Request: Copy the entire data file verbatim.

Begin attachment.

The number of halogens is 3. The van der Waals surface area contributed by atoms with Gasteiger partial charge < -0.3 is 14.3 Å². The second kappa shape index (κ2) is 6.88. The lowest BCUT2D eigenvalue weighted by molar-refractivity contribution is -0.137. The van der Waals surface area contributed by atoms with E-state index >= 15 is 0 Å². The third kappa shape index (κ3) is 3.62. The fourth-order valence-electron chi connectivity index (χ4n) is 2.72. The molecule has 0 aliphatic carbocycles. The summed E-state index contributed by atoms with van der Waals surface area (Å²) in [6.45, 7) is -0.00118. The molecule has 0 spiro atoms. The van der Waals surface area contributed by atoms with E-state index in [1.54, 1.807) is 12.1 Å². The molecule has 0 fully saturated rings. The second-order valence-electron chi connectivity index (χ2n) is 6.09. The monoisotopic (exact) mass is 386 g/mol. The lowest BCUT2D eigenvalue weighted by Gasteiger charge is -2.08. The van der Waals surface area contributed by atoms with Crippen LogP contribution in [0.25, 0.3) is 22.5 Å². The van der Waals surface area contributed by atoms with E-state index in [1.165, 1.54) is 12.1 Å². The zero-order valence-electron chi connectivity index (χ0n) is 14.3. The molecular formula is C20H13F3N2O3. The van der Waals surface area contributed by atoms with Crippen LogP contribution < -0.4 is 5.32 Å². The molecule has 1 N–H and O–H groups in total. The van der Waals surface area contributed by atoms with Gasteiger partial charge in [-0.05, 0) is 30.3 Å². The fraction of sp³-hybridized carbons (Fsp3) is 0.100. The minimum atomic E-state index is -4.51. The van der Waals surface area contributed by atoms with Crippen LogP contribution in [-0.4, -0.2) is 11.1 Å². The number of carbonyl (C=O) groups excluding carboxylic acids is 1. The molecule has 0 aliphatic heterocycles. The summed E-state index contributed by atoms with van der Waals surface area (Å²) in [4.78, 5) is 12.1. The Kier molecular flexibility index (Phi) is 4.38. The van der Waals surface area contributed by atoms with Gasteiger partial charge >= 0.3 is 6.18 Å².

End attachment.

The number of halogens is 3. The van der Waals surface area contributed by atoms with Gasteiger partial charge < -0.3 is 14.3 Å². The second kappa shape index (κ2) is 6.88. The lowest BCUT2D eigenvalue weighted by molar-refractivity contribution is -0.137. The van der Waals surface area contributed by atoms with E-state index >= 15 is 0 Å². The third kappa shape index (κ3) is 3.62. The fourth-order valence-electron chi connectivity index (χ4n) is 2.72. The molecule has 0 aliphatic carbocycles. The summed E-state index contributed by atoms with van der Waals surface area (Å²) in [6.45, 7) is -0.00118. The molecule has 0 spiro atoms. The van der Waals surface area contributed by atoms with E-state index in [1.54, 1.807) is 12.1 Å². The molecule has 0 fully saturated rings. The second-order valence-electron chi connectivity index (χ2n) is 6.09. The monoisotopic (exact) mass is 386 g/mol. The lowest BCUT2D eigenvalue weighted by Gasteiger charge is -2.08. The van der Waals surface area contributed by atoms with Crippen LogP contribution in [0.25, 0.3) is 22.5 Å². The van der Waals surface area contributed by atoms with E-state index in [1.165, 1.54) is 12.1 Å². The zero-order valence-electron chi connectivity index (χ0n) is 14.3. The molecular formula is C20H13F3N2O3. The van der Waals surface area contributed by atoms with Crippen LogP contribution < -0.4 is 5.32 Å². The molecule has 1 N–H and O–H groups in total. The van der Waals surface area contributed by atoms with Gasteiger partial charge in [-0.05, 0) is 30.3 Å². The fraction of sp³-hybridized carbons (Fsp3) is 0.100. The minimum atomic E-state index is -4.51. The van der Waals surface area contributed by atoms with Crippen LogP contribution in [-0.4, -0.2) is 11.1 Å². The number of carbonyl (C=O) groups excluding carboxylic acids is 1. The molecule has 0 aliphatic heterocycles. The summed E-state index contributed by atoms with van der Waals surface area (Å²) in [4.78, 5) is 12.1. The Kier molecular flexibility index (Phi) is 4.38. The van der Waals surface area contributed by atoms with Gasteiger partial charge >= 0.3 is 6.18 Å².